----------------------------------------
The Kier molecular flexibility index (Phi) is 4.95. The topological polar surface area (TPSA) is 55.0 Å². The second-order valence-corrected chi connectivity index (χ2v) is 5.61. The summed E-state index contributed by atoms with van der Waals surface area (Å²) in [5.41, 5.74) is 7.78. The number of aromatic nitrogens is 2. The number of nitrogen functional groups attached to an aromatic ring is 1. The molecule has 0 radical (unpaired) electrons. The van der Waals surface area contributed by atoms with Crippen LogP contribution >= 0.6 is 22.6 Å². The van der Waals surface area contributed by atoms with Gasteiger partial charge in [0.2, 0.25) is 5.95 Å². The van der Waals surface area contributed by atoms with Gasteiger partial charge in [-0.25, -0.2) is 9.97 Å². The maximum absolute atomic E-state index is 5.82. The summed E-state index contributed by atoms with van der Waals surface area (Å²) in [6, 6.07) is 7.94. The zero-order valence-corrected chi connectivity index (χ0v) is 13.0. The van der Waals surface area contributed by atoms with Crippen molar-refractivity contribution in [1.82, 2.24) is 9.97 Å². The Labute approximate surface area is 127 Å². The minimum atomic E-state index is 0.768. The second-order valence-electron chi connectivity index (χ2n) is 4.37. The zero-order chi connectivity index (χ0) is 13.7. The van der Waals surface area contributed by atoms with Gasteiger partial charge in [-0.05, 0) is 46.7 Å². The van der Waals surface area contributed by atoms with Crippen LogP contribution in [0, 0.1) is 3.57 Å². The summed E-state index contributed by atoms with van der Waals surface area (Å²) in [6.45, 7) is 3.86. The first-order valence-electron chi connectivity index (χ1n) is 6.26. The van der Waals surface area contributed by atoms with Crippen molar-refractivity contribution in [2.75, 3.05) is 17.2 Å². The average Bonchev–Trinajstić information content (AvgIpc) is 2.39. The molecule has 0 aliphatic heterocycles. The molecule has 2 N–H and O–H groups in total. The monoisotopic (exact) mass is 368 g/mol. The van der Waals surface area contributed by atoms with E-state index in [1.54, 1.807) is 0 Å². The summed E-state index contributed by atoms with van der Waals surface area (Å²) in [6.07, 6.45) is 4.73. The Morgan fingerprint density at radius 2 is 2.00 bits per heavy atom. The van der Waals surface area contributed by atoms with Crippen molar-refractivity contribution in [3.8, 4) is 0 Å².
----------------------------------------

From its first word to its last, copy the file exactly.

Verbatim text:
The Kier molecular flexibility index (Phi) is 4.95. The topological polar surface area (TPSA) is 55.0 Å². The second-order valence-corrected chi connectivity index (χ2v) is 5.61. The summed E-state index contributed by atoms with van der Waals surface area (Å²) in [5.41, 5.74) is 7.78. The number of aromatic nitrogens is 2. The number of nitrogen functional groups attached to an aromatic ring is 1. The molecule has 0 radical (unpaired) electrons. The van der Waals surface area contributed by atoms with Crippen LogP contribution >= 0.6 is 22.6 Å². The van der Waals surface area contributed by atoms with Gasteiger partial charge in [0.2, 0.25) is 5.95 Å². The van der Waals surface area contributed by atoms with Gasteiger partial charge in [-0.25, -0.2) is 9.97 Å². The maximum absolute atomic E-state index is 5.82. The summed E-state index contributed by atoms with van der Waals surface area (Å²) in [6, 6.07) is 7.94. The zero-order valence-corrected chi connectivity index (χ0v) is 13.0. The van der Waals surface area contributed by atoms with Crippen molar-refractivity contribution in [1.82, 2.24) is 9.97 Å². The Labute approximate surface area is 127 Å². The minimum atomic E-state index is 0.768. The second-order valence-electron chi connectivity index (χ2n) is 4.37. The zero-order chi connectivity index (χ0) is 13.7. The van der Waals surface area contributed by atoms with Gasteiger partial charge in [-0.05, 0) is 46.7 Å². The van der Waals surface area contributed by atoms with Crippen LogP contribution in [0, 0.1) is 3.57 Å². The summed E-state index contributed by atoms with van der Waals surface area (Å²) in [6.45, 7) is 3.86. The first-order valence-electron chi connectivity index (χ1n) is 6.26. The van der Waals surface area contributed by atoms with Crippen molar-refractivity contribution in [2.75, 3.05) is 17.2 Å². The average Bonchev–Trinajstić information content (AvgIpc) is 2.39. The molecule has 0 aliphatic heterocycles. The molecule has 2 N–H and O–H groups in total. The monoisotopic (exact) mass is 368 g/mol. The van der Waals surface area contributed by atoms with E-state index in [1.54, 1.807) is 0 Å². The summed E-state index contributed by atoms with van der Waals surface area (Å²) in [6.07, 6.45) is 4.73. The Morgan fingerprint density at radius 2 is 2.00 bits per heavy atom. The van der Waals surface area contributed by atoms with Crippen molar-refractivity contribution in [3.8, 4) is 0 Å².